Re: [Tsv-art] [Last-Call] Tsvart last call review of draft-ietf-6man-icmp-limits-07

Benjamin Kaduk <> Tue, 25 February 2020 19:34 UTC

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Date: Tue, 25 Feb 2020 11:34:03 -0800
From: Benjamin Kaduk <>
To: Bernard Aboba <>
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Subject: Re: [Tsv-art] [Last-Call] Tsvart last call review of draft-ietf-6man-icmp-limits-07
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On Tue, Feb 18, 2020 at 01:02:21PM -0800, Bernard Aboba via Datatracker wrote:
> Reviewer: Bernard Aboba
> Review result: Ready with Issues
> TSV-ART Review of draft-ietf-6man-icmp-limits
> Bernard Aboba
> Result: Ready with Issues
> This document specifies several new ICMPv6 errors that can be sent
> when a node discards a packet due to it being unable to process the
> necessary protocol headers because of processing constraints or
> limits.  Reasons include:
>       Code (pertinent to this specification)
>          1 - Unrecognized Next Header type encountered
>          TBA - Extension header too big
>          TBA - Extension header chain too long
>          TBA - Too many options in extension header
>          TBA - Option too big
> ICMP Reliability
> Section 5.2 states: 
> "  ICMP is fundamentally an unreliable protocol and in real deployment
>    it may consistently fail over some paths. As with any other use of
>    ICMP, it is assumed that the errors defined in this document are only
>    best effort to be delivered. No protocol should be implemented that
>    relies on reliable delivery of ICMP messages. If necessary,
>    alternative or additional mechanisms may used to augment the
>    processes used to to deduce the reason that packets are being
>    discarded. Such alternative mechanisms are out of scope of this
>    specification."
> [BA] The last sentence is a bit vague. My assumption is that this is
> referring to techniques such as are used in Path MTU discovery (e.g.
> tweaking of packets so as to determine potential reasons why packets
> are being discarded).  However, a reference might be helpful.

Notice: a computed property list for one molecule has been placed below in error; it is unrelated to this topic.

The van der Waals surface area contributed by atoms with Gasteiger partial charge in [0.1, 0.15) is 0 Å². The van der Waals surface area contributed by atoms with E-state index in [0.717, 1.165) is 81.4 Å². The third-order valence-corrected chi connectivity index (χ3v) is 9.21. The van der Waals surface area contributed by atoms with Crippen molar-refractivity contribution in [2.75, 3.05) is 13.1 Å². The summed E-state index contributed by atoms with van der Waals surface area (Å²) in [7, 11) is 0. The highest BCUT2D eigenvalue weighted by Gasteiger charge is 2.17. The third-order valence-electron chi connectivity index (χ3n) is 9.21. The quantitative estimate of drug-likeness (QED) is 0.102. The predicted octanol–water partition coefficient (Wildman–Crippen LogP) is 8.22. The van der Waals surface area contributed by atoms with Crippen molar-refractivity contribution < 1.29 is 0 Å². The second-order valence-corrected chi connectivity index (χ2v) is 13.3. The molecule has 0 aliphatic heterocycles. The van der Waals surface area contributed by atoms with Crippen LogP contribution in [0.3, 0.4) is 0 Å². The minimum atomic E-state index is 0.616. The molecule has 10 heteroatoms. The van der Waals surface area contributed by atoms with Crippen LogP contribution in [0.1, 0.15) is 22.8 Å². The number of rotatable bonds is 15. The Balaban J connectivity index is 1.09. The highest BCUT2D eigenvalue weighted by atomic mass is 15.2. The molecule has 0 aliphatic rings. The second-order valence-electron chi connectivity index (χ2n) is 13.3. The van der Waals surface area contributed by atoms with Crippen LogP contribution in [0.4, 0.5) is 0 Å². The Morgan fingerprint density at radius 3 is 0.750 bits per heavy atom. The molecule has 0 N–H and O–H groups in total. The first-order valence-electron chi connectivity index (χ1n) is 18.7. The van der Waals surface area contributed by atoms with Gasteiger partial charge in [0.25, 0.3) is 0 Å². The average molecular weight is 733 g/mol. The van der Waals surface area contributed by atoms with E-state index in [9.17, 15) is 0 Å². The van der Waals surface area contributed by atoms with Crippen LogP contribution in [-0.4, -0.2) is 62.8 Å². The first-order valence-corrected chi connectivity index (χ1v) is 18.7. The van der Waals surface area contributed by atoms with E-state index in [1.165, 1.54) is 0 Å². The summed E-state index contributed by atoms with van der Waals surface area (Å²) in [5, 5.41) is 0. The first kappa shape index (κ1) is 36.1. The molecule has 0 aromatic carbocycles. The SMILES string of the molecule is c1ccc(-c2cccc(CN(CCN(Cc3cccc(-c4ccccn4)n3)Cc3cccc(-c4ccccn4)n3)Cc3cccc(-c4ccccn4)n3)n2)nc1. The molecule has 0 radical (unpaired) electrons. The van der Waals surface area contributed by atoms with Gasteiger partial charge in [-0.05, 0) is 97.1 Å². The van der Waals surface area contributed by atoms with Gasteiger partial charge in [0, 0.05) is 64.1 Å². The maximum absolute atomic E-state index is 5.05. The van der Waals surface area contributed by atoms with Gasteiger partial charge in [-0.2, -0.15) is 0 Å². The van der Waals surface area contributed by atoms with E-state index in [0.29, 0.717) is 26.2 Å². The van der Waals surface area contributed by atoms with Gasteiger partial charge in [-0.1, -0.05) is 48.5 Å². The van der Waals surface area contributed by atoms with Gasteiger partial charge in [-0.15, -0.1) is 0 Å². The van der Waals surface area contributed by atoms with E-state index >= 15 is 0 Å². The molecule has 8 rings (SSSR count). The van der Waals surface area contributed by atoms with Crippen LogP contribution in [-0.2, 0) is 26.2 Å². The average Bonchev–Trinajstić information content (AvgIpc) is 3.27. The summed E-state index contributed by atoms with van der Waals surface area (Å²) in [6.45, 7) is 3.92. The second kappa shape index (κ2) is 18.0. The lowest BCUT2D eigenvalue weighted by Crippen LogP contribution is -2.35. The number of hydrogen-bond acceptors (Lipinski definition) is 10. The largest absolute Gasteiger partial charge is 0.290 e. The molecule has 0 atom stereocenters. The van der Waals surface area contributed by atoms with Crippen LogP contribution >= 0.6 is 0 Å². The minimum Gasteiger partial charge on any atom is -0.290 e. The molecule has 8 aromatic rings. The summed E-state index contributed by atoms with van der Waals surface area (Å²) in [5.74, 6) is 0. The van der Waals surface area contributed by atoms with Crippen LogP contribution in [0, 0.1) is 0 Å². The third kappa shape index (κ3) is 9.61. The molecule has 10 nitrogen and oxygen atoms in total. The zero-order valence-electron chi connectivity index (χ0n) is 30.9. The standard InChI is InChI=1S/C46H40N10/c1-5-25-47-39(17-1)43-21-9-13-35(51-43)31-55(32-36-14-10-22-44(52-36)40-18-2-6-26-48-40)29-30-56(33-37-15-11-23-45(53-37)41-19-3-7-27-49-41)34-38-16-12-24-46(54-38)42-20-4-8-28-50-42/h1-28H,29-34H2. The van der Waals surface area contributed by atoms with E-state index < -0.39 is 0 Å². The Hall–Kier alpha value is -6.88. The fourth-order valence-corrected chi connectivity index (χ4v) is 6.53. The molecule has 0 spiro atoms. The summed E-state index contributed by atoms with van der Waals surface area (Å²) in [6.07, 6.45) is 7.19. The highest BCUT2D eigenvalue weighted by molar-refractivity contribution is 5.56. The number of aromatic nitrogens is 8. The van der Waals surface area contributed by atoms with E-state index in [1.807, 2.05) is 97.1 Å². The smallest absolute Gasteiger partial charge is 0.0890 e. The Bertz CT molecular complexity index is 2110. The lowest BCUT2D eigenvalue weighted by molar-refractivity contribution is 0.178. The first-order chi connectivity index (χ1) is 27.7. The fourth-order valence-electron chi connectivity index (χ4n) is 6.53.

> Security Concerns
> Pointer field
> In Section 3.1, the description of the Pointer field states: 
> "      Pointer
>          Identifies the octet offset within the invoking packet where
>          the problem occurred.
>          The pointer will point beyond the end of the ICMPv6 packet if
>          the field having a problem is beyond what can fit in the
>          maximum size of an ICMPv6 error message."
> [BA] I worry about attackers using the Pointer field for
> mischief, such as buffer overflows.  The draft currently
> does not provide advice to implementers about validating
> the Pointer field (e.g. checking it against the length of
> the offending packet). Do we really need a 32-bit Pointer field? 

Very reminiscent of heartbleed, even with the note that "The pointer will
point beyond the end of the ICMPv6 packet if the field having a problem is
beyond what can fit in the maximum size of an ICMPv6 error message."


> Use by attackers
> Section 4.2 states: 
> "  A host MAY modify its usage of protocol headers in subsequent packets
>    to avoid repeated occurrences of the same error."
> [BA] While this response is optional, I do worry about the potential for
> spoofed ICMP packets to modify the host's security posture. Are there any
> types of usage modifications that a host should be particularly wary
> of?
> Section 6 states: 
> "  In some circumstances, the sending of ICMP errors might conceptually
>    be exploited for denial of service attack or as a means to covertly
>    deduce processing capabilities of nodes. As such, an implementation
>    SHOULD allow configurable policy to withhold sending of the ICMP
>    errors described in this specification in environments where security
>    of ICMP errors is a concern."
> [BA] This concern seems quite realistic to me, and as a result, it would
> not surprise me if implementations either do not send these ICMP errors,
> or withhold them by default. Do you have a position on that? 
> -- 
> last-call mailing list